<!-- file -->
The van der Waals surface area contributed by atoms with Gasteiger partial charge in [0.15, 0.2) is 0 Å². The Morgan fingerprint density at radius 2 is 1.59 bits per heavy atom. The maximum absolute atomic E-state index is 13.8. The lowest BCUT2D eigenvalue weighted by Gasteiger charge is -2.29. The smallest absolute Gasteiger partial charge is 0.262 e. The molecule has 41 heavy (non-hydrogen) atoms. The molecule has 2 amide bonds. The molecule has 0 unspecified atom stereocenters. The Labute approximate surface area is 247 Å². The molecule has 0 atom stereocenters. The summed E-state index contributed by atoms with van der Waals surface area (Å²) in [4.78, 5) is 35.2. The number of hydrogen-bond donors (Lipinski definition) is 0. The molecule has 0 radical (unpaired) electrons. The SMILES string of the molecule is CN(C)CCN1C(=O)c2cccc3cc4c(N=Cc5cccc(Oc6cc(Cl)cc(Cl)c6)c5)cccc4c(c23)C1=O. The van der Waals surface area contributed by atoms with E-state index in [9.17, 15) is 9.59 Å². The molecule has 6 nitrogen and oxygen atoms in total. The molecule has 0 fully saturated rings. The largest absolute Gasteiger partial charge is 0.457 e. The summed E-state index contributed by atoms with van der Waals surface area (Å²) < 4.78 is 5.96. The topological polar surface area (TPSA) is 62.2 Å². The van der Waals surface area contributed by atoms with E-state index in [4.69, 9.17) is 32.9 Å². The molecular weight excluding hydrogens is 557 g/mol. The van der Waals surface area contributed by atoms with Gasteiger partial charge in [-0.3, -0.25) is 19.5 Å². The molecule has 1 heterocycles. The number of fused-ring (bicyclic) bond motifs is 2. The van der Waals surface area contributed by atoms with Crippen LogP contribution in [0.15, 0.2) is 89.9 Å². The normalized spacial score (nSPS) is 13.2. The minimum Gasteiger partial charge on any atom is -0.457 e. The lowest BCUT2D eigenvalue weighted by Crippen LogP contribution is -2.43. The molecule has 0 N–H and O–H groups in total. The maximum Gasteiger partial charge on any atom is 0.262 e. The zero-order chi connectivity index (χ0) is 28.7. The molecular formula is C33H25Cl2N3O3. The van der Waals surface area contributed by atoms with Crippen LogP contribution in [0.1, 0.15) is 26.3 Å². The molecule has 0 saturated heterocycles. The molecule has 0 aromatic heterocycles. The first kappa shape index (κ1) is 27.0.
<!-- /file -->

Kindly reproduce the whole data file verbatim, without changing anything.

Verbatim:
The van der Waals surface area contributed by atoms with Gasteiger partial charge in [0.15, 0.2) is 0 Å². The Morgan fingerprint density at radius 2 is 1.59 bits per heavy atom. The maximum absolute atomic E-state index is 13.8. The lowest BCUT2D eigenvalue weighted by Gasteiger charge is -2.29. The smallest absolute Gasteiger partial charge is 0.262 e. The molecule has 41 heavy (non-hydrogen) atoms. The molecule has 2 amide bonds. The molecule has 0 unspecified atom stereocenters. The Labute approximate surface area is 247 Å². The molecule has 0 atom stereocenters. The summed E-state index contributed by atoms with van der Waals surface area (Å²) in [4.78, 5) is 35.2. The number of hydrogen-bond donors (Lipinski definition) is 0. The molecule has 0 radical (unpaired) electrons. The SMILES string of the molecule is CN(C)CCN1C(=O)c2cccc3cc4c(N=Cc5cccc(Oc6cc(Cl)cc(Cl)c6)c5)cccc4c(c23)C1=O. The van der Waals surface area contributed by atoms with E-state index in [9.17, 15) is 9.59 Å². The molecule has 6 nitrogen and oxygen atoms in total. The molecule has 0 fully saturated rings. The largest absolute Gasteiger partial charge is 0.457 e. The summed E-state index contributed by atoms with van der Waals surface area (Å²) < 4.78 is 5.96. The topological polar surface area (TPSA) is 62.2 Å². The van der Waals surface area contributed by atoms with E-state index in [4.69, 9.17) is 32.9 Å². The molecular weight excluding hydrogens is 557 g/mol. The van der Waals surface area contributed by atoms with Gasteiger partial charge in [-0.3, -0.25) is 19.5 Å². The molecule has 1 heterocycles. The number of fused-ring (bicyclic) bond motifs is 2. The van der Waals surface area contributed by atoms with Crippen LogP contribution in [0.15, 0.2) is 89.9 Å². The normalized spacial score (nSPS) is 13.2. The minimum Gasteiger partial charge on any atom is -0.457 e. The lowest BCUT2D eigenvalue weighted by Crippen LogP contribution is -2.43. The molecule has 0 N–H and O–H groups in total. The maximum Gasteiger partial charge on any atom is 0.262 e. The zero-order chi connectivity index (χ0) is 28.7. The molecular formula is C33H25Cl2N3O3. The van der Waals surface area contributed by atoms with Crippen LogP contribution in [0.1, 0.15) is 26.3 Å². The molecule has 0 saturated heterocycles. The molecule has 0 aromatic heterocycles. The first kappa shape index (κ1) is 27.0.